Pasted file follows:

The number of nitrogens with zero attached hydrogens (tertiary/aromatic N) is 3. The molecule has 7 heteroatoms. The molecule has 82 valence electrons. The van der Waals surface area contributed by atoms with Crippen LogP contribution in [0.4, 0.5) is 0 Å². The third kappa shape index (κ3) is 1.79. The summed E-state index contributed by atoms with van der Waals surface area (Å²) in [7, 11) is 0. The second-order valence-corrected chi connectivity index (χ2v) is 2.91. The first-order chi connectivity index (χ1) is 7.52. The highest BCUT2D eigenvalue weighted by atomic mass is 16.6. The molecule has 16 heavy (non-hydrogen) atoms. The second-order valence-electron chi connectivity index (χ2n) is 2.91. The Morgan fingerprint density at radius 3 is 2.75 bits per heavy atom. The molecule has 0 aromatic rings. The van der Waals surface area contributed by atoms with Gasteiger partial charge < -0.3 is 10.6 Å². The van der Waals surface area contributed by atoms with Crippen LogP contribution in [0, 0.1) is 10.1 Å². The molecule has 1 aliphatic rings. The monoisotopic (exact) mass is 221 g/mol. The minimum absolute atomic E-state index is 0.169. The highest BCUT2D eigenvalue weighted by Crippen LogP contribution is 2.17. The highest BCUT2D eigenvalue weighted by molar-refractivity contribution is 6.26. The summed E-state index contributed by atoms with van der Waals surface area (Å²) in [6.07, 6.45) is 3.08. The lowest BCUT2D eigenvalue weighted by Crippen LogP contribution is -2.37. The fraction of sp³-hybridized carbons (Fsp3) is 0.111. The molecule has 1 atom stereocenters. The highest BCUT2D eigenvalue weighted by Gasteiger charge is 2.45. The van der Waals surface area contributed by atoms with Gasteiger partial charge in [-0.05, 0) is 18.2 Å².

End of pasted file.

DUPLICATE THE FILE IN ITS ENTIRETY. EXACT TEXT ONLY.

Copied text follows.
The number of nitrogens with zero attached hydrogens (tertiary/aromatic N) is 3. The molecule has 7 heteroatoms. The molecule has 82 valence electrons. The van der Waals surface area contributed by atoms with Crippen LogP contribution in [0.4, 0.5) is 0 Å². The third kappa shape index (κ3) is 1.79. The summed E-state index contributed by atoms with van der Waals surface area (Å²) in [7, 11) is 0. The second-order valence-corrected chi connectivity index (χ2v) is 2.91. The first-order chi connectivity index (χ1) is 7.52. The highest BCUT2D eigenvalue weighted by atomic mass is 16.6. The molecule has 16 heavy (non-hydrogen) atoms. The second-order valence-electron chi connectivity index (χ2n) is 2.91. The Morgan fingerprint density at radius 3 is 2.75 bits per heavy atom. The molecule has 0 aromatic rings. The van der Waals surface area contributed by atoms with Gasteiger partial charge < -0.3 is 10.6 Å². The van der Waals surface area contributed by atoms with Crippen LogP contribution in [0, 0.1) is 10.1 Å². The molecule has 1 aliphatic rings. The monoisotopic (exact) mass is 221 g/mol. The minimum absolute atomic E-state index is 0.169. The highest BCUT2D eigenvalue weighted by Crippen LogP contribution is 2.17. The highest BCUT2D eigenvalue weighted by molar-refractivity contribution is 6.26. The summed E-state index contributed by atoms with van der Waals surface area (Å²) in [6.07, 6.45) is 3.08. The lowest BCUT2D eigenvalue weighted by Crippen LogP contribution is -2.37. The fraction of sp³-hybridized carbons (Fsp3) is 0.111. The molecule has 1 atom stereocenters. The highest BCUT2D eigenvalue weighted by Gasteiger charge is 2.45. The van der Waals surface area contributed by atoms with Gasteiger partial charge in [-0.05, 0) is 18.2 Å².